With the Twilight films thankfully now a glittery memory and True Blood finally having carked it, perhaps it’s safe to celebrate the passing of that truly dark period of recent history, that which will be forever remembered as ‘peak-vampire’. Bearing that in mind, we can now comfortably delve back through less mainstream, lower-budget, more agreeably poor-quality fare, such as the formidable Ted Nicolaou’s Subspecies trilogy, re-released on DVD this month in one handy box-set.
Released by Svengali of Shit Charles Band’s Full Moon Features, that should tell you all you need to know about this series of bloodsucking creature features. Chronicling the misdeeds of the evil undead prince Radu, played with glee by bemulleted Greenlander (you heard) Anders Hove (yes, the charismatic Rick from the surprisingly great Critters 4, I hear you say), we see a pair of young (female, obvs) American students become the latest target of his somewhat creepy affections.
Complete with terrible manicuring on good ol’ Radu, cool claymation minions, location shooting in the actual Romanian Carpathian Mountains and a wonderfully cheesy score reminiscent of Mladen Milicevic’s glorious work on the so-bad-it’s-brilliant The Room, Subspecies has all the makings of a top Eastern European monster jaunt. Sadly though, in true Full Moon style (see also Ghoulies and its monotonous Satanism meanderings before the titular beasties steal the show in Ghoulies 2), the real fun doesn’t start until the second movie.
Bloodstone: Subspecies 2 sees one of the two students from the first movie, Michelle, return with a taste for the somewhat moreish red stuff. Looking more than a little different this time round, this might be an intentional statement on her character’s transformation but, come on: it’s not. Denice Duff replaced Laura Mae Tate as Michelle for Bloodstone and there’s an almost beautiful lack of consistency in that character’s look, reminiscent of the glory days of three different Lucy Robinsons in TV’s Neighbours, if you will.
Anyway, Radu’s mum’s now involved and there’s a family resemblance, for sure. Cue further stop-motion larks as our friendly mini-demons resurrect our anti-hero and there’s all sorts of latex-masked hijinks on the way to trying to get the magical Bloodstone back, setting us up nicely for Bloodlust (you sense a theme?): Subspecies 3.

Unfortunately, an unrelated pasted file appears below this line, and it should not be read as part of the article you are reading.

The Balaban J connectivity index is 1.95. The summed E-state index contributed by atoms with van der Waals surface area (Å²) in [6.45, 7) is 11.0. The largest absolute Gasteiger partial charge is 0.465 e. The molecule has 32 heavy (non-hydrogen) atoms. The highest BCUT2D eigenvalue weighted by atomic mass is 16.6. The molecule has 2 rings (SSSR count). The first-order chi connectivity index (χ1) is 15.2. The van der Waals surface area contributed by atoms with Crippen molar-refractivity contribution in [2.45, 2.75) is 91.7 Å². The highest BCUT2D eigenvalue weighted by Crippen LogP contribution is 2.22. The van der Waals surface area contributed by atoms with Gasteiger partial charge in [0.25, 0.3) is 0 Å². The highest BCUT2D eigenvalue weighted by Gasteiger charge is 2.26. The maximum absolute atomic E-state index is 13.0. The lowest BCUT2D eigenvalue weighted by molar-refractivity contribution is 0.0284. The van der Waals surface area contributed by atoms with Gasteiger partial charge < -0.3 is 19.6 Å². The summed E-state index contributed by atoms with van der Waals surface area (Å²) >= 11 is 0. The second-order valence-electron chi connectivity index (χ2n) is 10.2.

Mild spoiler here: Bloodlust starts with yet another hilariously contrived back-from-the-properly-dead moment for Radu as, this time, Mummy brings him back for the most Paranormal Teen Romance addition to the saga yet. Not that anyone really cares by this point, but this third nineties film retains the same Michelle, who enters into a dodgy deal with her prince to save the everlasting soul of her sister, who, brilliantly, turns out to be played by William Shatner’s daughter, Melanie.
Sadly, we’re denied a cameo from The Shat (this would have been superb), so you already know how Nicolaou’s film goes (yep, he’s still on board). There’s a fourth instalment (answers on a postcard for which b-word comes up in the title), sadly not included in this package, though by now, another Subspecies picture might have finished this writer.
It turns out there are more films out this month (I know, right?), though for now, we’ll stick with those specifically focusing on the benefits of fresh blood in the war on ageing if that’s ok with you. Of course, we’re talking about Chastity Bites, the high-school comedy horror from writing-directing husband and wife team Lotti Pharriss Knowles and John V. Knowles (me neither), out this month on DVD.
Pitched somewhere between the brutal satire of Mean Girls and the endless cycle of eighties slasher films you get the feeling the film-makers were raised on, we follow a feminist blogger as she investigates the murky goings-on involving Louise Griffiths’ suspiciously chic abstinence coach and the growing bodycount of teenage girls.
Chastity Bites‘ witty premise has a huge amount of potential, with teen sexuality already a horror staple and the American right always ripe for parody. Despite this, though, poor performances and a script that doesn’t quite bite as it perhaps should ensure that the Knowles’ sometimes witty film ends up more like one of the non-Sharknado SyFy efforts (shudder).
For a far more effective crossover comedy, you could do a lot worse than go for iconic director John Carpenter’s 1988 classic They Live, which gets a Blu-ray collector’s edition release this month. Throwing together the insane ingredients of alien illuminati, sinister advertising, x-ray sunglasses and WWF wrestler Rowdy Roddy Piper (yes!), They Live isn’t one of Carpenter’s better known efforts, though surely rates up there with his best, the likes of Halloween and The Thing.